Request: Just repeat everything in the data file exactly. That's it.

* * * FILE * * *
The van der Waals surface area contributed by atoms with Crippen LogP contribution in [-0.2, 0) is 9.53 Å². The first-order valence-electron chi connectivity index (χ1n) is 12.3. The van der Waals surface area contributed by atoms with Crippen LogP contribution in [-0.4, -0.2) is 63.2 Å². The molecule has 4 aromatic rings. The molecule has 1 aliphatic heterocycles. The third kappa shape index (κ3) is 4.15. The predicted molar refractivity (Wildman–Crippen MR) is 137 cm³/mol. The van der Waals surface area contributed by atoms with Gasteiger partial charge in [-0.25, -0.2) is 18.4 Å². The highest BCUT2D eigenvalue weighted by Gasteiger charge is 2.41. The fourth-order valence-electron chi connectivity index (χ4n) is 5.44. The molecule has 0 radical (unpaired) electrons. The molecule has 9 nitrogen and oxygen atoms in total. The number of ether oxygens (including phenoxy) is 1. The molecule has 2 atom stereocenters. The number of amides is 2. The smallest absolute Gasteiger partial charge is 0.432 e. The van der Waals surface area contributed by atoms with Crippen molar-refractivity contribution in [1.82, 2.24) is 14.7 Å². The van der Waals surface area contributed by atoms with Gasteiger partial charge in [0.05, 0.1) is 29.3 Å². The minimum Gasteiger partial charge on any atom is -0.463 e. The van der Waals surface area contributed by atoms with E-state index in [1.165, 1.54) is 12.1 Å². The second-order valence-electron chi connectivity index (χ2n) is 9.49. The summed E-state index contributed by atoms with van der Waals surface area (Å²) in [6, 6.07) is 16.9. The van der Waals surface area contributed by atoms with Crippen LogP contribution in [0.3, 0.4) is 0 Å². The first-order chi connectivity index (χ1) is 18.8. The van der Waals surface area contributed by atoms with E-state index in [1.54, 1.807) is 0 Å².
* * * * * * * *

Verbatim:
The van der Waals surface area contributed by atoms with Crippen LogP contribution in [-0.2, 0) is 9.53 Å². The first-order valence-electron chi connectivity index (χ1n) is 12.3. The van der Waals surface area contributed by atoms with Crippen LogP contribution in [-0.4, -0.2) is 63.2 Å². The molecule has 4 aromatic rings. The molecule has 1 aliphatic heterocycles. The third kappa shape index (κ3) is 4.15. The predicted molar refractivity (Wildman–Crippen MR) is 137 cm³/mol. The van der Waals surface area contributed by atoms with Gasteiger partial charge in [-0.25, -0.2) is 18.4 Å². The highest BCUT2D eigenvalue weighted by Gasteiger charge is 2.41. The fourth-order valence-electron chi connectivity index (χ4n) is 5.44. The molecule has 0 radical (unpaired) electrons. The molecule has 9 nitrogen and oxygen atoms in total. The number of ether oxygens (including phenoxy) is 1. The molecule has 2 atom stereocenters. The number of amides is 2. The smallest absolute Gasteiger partial charge is 0.432 e. The van der Waals surface area contributed by atoms with Crippen molar-refractivity contribution in [1.82, 2.24) is 14.7 Å². The van der Waals surface area contributed by atoms with Gasteiger partial charge in [0.05, 0.1) is 29.3 Å². The minimum Gasteiger partial charge on any atom is -0.463 e. The van der Waals surface area contributed by atoms with E-state index in [1.165, 1.54) is 12.1 Å². The second-order valence-electron chi connectivity index (χ2n) is 9.49. The summed E-state index contributed by atoms with van der Waals surface area (Å²) in [6, 6.07) is 16.9. The van der Waals surface area contributed by atoms with Crippen LogP contribution in [0.3, 0.4) is 0 Å². The first-order chi connectivity index (χ1) is 18.8. The van der Waals surface area contributed by atoms with E-state index in [1.54, 1.807) is 0 Å².